South Africa’s Financial Regulator Is Planning Crypto Rules to Protect Vulnerable Population: Report

The regulations will be unveiled in early 2022 as a response to two major scams that defrauded investors of significant sums earlier this year.

Dec 10, 2021 at 2:39 p.m. UTC
Updated Dec 10, 2021 at 4:45 p.m. UTC

South Africa’s Financial Sector Conduct Authority (FSCA) is preparing a regulatory framework for crypto to protect the more vulnerable members of its society.

  • The regulator wants to establish rules on how crypto trading should be conducted, according to a Bloomberg report Friday.
  • “What we want to be able to do is to intervene when we think that what is provided to potential customers are products that they don’t understand that are potentially highly risky,” FCSA commissioner Unathi Kamlana said.
  • The regulations, which will be unveiled early in 2022, are being brought forward in response to two major scams that defrauded investors of significant sums earlier this year.
  • In June, the founders of crypto investment firm Africrypt disappeared with around $3.6 billion of bitcoin. This followed the Mirror Trading International (MTI) scam that defrauded investors of some $589 million.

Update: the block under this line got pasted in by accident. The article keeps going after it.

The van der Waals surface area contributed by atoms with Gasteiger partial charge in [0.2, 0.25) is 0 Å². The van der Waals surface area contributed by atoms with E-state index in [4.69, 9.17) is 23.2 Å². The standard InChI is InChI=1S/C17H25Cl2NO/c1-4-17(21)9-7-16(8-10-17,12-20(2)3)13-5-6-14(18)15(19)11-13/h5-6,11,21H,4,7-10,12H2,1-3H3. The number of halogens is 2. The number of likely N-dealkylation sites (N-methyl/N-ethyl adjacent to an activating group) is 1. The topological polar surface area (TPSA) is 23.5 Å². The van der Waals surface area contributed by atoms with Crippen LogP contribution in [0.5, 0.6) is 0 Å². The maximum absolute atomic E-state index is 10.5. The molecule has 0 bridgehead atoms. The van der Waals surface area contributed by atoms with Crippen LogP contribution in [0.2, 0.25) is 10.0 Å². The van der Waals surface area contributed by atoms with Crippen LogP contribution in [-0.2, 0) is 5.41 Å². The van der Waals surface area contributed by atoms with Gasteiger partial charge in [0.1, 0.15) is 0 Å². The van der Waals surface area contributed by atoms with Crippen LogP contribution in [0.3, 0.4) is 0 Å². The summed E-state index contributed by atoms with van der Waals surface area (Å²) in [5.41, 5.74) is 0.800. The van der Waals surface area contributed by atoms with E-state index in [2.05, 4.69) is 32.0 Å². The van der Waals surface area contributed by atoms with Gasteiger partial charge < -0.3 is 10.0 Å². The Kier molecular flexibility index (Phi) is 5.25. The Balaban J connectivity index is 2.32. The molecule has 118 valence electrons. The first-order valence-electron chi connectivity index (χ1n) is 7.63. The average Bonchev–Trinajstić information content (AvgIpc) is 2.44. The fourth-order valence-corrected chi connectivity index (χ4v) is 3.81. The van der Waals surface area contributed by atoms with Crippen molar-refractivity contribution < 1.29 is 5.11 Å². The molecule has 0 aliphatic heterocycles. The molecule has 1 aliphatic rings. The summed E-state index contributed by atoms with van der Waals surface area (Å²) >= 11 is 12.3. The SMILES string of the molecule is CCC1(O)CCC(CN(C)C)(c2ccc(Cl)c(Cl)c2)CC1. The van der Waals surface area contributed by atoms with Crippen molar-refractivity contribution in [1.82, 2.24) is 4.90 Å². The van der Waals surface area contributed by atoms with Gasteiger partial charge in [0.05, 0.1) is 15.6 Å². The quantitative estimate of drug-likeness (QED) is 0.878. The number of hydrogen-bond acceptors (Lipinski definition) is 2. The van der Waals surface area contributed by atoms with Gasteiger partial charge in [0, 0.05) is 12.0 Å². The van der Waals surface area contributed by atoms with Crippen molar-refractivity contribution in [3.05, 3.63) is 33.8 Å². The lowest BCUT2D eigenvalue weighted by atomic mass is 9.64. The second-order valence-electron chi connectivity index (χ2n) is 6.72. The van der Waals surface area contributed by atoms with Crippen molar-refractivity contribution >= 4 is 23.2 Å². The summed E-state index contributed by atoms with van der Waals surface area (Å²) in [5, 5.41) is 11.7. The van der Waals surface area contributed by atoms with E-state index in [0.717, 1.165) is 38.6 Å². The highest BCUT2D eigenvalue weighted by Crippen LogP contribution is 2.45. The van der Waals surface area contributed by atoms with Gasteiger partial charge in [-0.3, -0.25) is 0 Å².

• The FCSA is also aiming for its framework to address how crypto interacts with traditional finance products and balance sheets and the threat they may pose to financial stability.
  • Kamlana urged would-be crypto investors to “wait to see” how the Reserve Bank progresses on its work on a central bank digital currency.


The leader in news and information on cryptocurrency, digital assets and the future of money, CoinDesk is a media outlet that strives for the highest journalistic standards and abides by a strict set of editorial policies. CoinDesk is an independent operating subsidiary of Digital Currency Group, which invests in cryptocurrencies and blockchain startups. As part of their compensation, certain CoinDesk employees, including editorial employees, may receive exposure to DCG equity in the form of stock appreciation rights, which vest over a multi-year period. CoinDesk journalists are not allowed to purchase stock outright in DCG.

Jamie Crawley is a CoinDesk news reporter based in London.